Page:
Bob is going to Africa in September and wants to know of a good camera to get. Leo says that the Sony NEX-5 is a great traveling camera because it's micro four thirds, offers great lenses, and is incredibly light. Leo gave his son an NEX 6 for graduation. It shoots spectacular images, and they shoot terrific video as well.
John Miller fills in for Chris Marquardt today. He holds the distinction of flying a quadcopter at the highest altitude ever recorded on Mount Everest. John goes up with Chris every year, and he's documented their Everest adventure on stills and videos. This year he brought a DJI Phantom Quadcopter with a GoPro camera. He took it to Base Camp and flew it, making it the highest recorded quadcopter flight ever. He also brought a Turbo Ace Matrix drone which has 15 propellers for a larger payload and greater lift.
DaVon's friend takes a lot of photos and he wants to find an easy way to share them online, like Picasa or Flickr. But he's wondering if he'd have to be a member to see photos and share them? Leo says he does have to create a free account. Of course, if he's using an iPad, he can use iCloud's PhotoStream using the Photos app.
Here are the images Chris has chosen for the Cornered assignment:
Scott says he wants to see the Northern Lights and photograph it. Chris says that it's very difficult to take pictures of the Northern Lights because you need long exposure and it can be tricky. But if you do it right, you get very interesting shapes and colors. Chris also wants to talk about Apple killing Aperture Software Development. Chris says that these days, Photographers like to use MetaData and Aperture was really good in helping to organize photos by that MetaData. Now that it's gone, the only real professional option is Adobe Lightroom.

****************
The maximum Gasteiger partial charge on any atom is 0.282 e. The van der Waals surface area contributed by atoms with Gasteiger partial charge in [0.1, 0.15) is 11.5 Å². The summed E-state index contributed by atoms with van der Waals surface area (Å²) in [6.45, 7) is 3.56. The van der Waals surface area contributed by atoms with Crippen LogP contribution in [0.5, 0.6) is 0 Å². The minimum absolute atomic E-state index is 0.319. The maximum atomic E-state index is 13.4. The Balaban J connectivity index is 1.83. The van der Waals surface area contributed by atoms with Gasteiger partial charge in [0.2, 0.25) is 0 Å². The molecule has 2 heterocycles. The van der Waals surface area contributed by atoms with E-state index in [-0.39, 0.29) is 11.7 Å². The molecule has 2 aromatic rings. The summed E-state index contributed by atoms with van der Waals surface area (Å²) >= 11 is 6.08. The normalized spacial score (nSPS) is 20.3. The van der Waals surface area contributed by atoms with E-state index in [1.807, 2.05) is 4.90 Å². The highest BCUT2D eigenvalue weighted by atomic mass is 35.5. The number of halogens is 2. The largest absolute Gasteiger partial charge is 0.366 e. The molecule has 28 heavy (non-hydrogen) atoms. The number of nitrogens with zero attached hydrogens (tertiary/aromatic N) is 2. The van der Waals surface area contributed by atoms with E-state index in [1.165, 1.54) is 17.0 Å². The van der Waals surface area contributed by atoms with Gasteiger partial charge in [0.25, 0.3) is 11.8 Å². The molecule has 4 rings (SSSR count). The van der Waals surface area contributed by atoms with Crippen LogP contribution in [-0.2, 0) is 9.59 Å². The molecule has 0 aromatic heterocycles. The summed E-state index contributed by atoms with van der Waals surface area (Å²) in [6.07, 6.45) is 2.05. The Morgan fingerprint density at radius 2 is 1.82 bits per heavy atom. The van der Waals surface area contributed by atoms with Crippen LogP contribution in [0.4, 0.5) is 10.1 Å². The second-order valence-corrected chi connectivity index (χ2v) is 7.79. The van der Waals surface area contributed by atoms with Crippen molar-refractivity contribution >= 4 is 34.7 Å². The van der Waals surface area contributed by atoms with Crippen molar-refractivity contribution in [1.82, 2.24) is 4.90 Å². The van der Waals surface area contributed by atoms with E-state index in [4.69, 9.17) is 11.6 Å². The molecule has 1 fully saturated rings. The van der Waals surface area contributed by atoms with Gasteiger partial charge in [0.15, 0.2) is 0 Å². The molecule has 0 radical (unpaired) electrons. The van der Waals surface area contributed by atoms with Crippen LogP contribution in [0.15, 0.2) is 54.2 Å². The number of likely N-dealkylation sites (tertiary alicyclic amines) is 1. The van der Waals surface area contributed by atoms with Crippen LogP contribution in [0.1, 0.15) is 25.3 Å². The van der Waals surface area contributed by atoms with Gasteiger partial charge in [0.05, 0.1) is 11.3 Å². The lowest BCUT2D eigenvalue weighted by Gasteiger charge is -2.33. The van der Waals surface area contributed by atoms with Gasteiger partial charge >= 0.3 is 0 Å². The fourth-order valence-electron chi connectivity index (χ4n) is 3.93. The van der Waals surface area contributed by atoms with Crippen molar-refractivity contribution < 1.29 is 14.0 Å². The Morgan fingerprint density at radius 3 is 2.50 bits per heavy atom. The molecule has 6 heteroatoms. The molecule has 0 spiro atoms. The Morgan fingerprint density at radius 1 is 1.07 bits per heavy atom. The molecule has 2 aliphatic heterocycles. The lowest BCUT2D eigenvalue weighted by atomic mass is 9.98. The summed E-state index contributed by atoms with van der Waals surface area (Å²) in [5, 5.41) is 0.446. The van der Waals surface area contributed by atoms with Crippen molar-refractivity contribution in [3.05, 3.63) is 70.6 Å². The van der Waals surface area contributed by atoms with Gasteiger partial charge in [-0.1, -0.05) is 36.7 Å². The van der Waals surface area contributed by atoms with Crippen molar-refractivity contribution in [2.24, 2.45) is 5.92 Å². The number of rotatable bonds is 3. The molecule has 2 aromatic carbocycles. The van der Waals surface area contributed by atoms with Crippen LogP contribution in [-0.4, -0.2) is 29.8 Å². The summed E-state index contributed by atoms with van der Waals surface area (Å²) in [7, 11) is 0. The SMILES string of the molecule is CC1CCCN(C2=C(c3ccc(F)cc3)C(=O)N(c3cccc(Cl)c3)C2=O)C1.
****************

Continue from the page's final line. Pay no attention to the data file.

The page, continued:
Chris joins us to talk about Apple killing Aperture, the photo editing app for pros. Leo says it's just another finger to the professional community and it's sad that Aperture is going away. Adobe should be the immediate beneficiary as users move over to Lightroom. Chris had a chatroom Q&A today, and here are the questions:
Gail's husband is into photography and uses a program called CAMRanger. Leo says that's a great app for syncing a camera to a computer or mobile device. Many cameras are using that tethering capability natively now as a result. But she's heard that CamRanger can fail, losing the images or requiring reinstallation of the software. Leo says it could be a bug, but he knows a lot of pros who use it and they haven't complained about a bug like that.
Chris is back from his whirlwind trip to Nepal and the Himalayas. This is his fourth trip, the third up to Mount Everest base camp.
This month's assignment … ROUNDED!
Doug has an old Mini CD video camera. He says it takes good pictures. His Sony point and shoot isn't as "snappy" as it used to be, and he wonders if the sensor may have degraded over time. Leo says that CCDs can degrade, but CMOS chips don't usually.
Danny wants to take pictures of the Milky Way with his camera. Leo says that the key to doing this is a long exposure. He'll want to use a wide angle lens and a tripod. He'll also need a dark sky. He won't see much of it in the city. A high ISO is key, around 3200. He should have a minimum aperture of f2.8. The faster, the better.
Here's a great article by Jason Little at LightStalking.com.